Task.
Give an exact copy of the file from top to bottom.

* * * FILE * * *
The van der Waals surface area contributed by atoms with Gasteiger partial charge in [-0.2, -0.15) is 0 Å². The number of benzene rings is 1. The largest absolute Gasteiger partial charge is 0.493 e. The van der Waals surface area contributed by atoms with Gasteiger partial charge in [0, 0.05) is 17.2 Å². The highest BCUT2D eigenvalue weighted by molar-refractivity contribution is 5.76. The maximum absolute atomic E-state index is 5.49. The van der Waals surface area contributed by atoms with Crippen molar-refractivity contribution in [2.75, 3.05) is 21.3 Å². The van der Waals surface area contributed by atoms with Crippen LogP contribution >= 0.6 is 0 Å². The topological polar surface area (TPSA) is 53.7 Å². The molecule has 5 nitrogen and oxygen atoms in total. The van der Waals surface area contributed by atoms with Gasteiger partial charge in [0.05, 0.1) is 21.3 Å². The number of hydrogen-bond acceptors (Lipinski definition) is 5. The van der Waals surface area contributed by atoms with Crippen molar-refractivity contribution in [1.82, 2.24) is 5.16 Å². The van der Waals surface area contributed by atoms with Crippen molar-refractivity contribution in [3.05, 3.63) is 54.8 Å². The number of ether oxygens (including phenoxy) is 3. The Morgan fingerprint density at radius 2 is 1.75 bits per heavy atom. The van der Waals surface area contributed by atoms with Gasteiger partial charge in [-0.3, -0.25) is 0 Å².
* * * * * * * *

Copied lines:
The van der Waals surface area contributed by atoms with Gasteiger partial charge in [-0.2, -0.15) is 0 Å². The number of benzene rings is 1. The largest absolute Gasteiger partial charge is 0.493 e. The van der Waals surface area contributed by atoms with Gasteiger partial charge in [0, 0.05) is 17.2 Å². The highest BCUT2D eigenvalue weighted by molar-refractivity contribution is 5.76. The maximum absolute atomic E-state index is 5.49. The van der Waals surface area contributed by atoms with Crippen molar-refractivity contribution in [2.75, 3.05) is 21.3 Å². The van der Waals surface area contributed by atoms with Crippen LogP contribution >= 0.6 is 0 Å². The topological polar surface area (TPSA) is 53.7 Å². The molecule has 5 nitrogen and oxygen atoms in total. The van der Waals surface area contributed by atoms with Gasteiger partial charge in [0.05, 0.1) is 21.3 Å². The number of hydrogen-bond acceptors (Lipinski definition) is 5. The van der Waals surface area contributed by atoms with Crippen molar-refractivity contribution in [1.82, 2.24) is 5.16 Å². The van der Waals surface area contributed by atoms with Crippen molar-refractivity contribution in [3.05, 3.63) is 54.8 Å². The number of ether oxygens (including phenoxy) is 3. The Morgan fingerprint density at radius 2 is 1.75 bits per heavy atom. The van der Waals surface area contributed by atoms with Gasteiger partial charge in [-0.3, -0.25) is 0 Å².